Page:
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    Melissa S Reply:

    I’d like to get back into the house on September 8 which marks the death of Tewea that same day (military attack).

    I also love Ghost Adventurers and another show called Paranormal State. Although these shows are somewhat corny and scripted, with people letting their imaginations run away in the dark, I understand how people just want answers to what they cannot explain.

    I have to comment that this not a tourist town; no one conducts ghost tours, and no one that I know has ever had a “paranormal experience”, although I’m sure that if I ask enough people, someone will humor me with a story or two.

    As we were leaving the museum that night, after talking about the volunteer seeing the “lady in white” I said to Melissa, “I don’t believe in that stuff”… but given the fact that the house sits on ground that was once a Native American village, with the site of Tewea’s longhouse where he resided just three blocks away, perhaps my mind has been opened to more fully embrace the possibilities of the unexplained.

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    Melissa Crytzer Fry Reply:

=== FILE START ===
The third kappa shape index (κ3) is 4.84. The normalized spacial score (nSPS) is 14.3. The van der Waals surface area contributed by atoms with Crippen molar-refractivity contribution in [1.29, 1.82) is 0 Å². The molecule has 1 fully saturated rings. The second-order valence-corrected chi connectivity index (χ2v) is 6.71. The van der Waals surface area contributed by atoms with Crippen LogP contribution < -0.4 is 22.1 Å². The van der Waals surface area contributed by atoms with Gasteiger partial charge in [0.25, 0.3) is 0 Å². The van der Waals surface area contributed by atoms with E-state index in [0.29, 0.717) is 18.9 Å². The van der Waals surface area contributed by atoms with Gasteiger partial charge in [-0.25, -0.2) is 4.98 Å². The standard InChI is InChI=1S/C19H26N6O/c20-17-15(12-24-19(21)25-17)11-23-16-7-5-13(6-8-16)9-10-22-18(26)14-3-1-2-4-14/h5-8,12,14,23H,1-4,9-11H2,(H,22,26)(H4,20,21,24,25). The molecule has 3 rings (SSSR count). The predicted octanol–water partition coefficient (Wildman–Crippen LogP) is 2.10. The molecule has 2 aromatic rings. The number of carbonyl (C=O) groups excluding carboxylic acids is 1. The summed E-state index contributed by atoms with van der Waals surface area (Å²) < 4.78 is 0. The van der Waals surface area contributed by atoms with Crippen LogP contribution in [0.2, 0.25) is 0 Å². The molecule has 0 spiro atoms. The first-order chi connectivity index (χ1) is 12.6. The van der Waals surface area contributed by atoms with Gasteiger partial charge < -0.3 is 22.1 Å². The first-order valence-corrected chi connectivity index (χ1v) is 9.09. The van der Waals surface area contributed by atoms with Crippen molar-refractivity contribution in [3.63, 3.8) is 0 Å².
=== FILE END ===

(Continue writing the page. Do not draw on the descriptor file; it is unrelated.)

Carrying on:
OK – so now I’m even more intrigued. I did NOT know that the historical museum sits on a once-Native American village — or that Tewea’s longhouse was only three blocks away. I got all goosebumpy again!

    I can’t wait to see your photos. Will you take daylight ones out the window, too? Just to see if there is “anything” out there to account for the image?

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  • avatar Natalia Sylvester Says:

    Oooh, I love this! And I do think creative people in general are prone to seeing the unseen, only because we have to look beyond appearances constantly to see what’s really there. Metaphors and mysteries are everywhere! That’s part of the fun.

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  • avatar Jackie Cangro Says:

    Wow Melissa, that is absolutely uncanny. While I’ve never had that kind of experience myself, I don’t discount them. The older I get the more I realize that there are plenty of things in this world that I can’t explain, yet they exist. Just because I don’t understand it doesn’t mean it isn’t possible. 🙂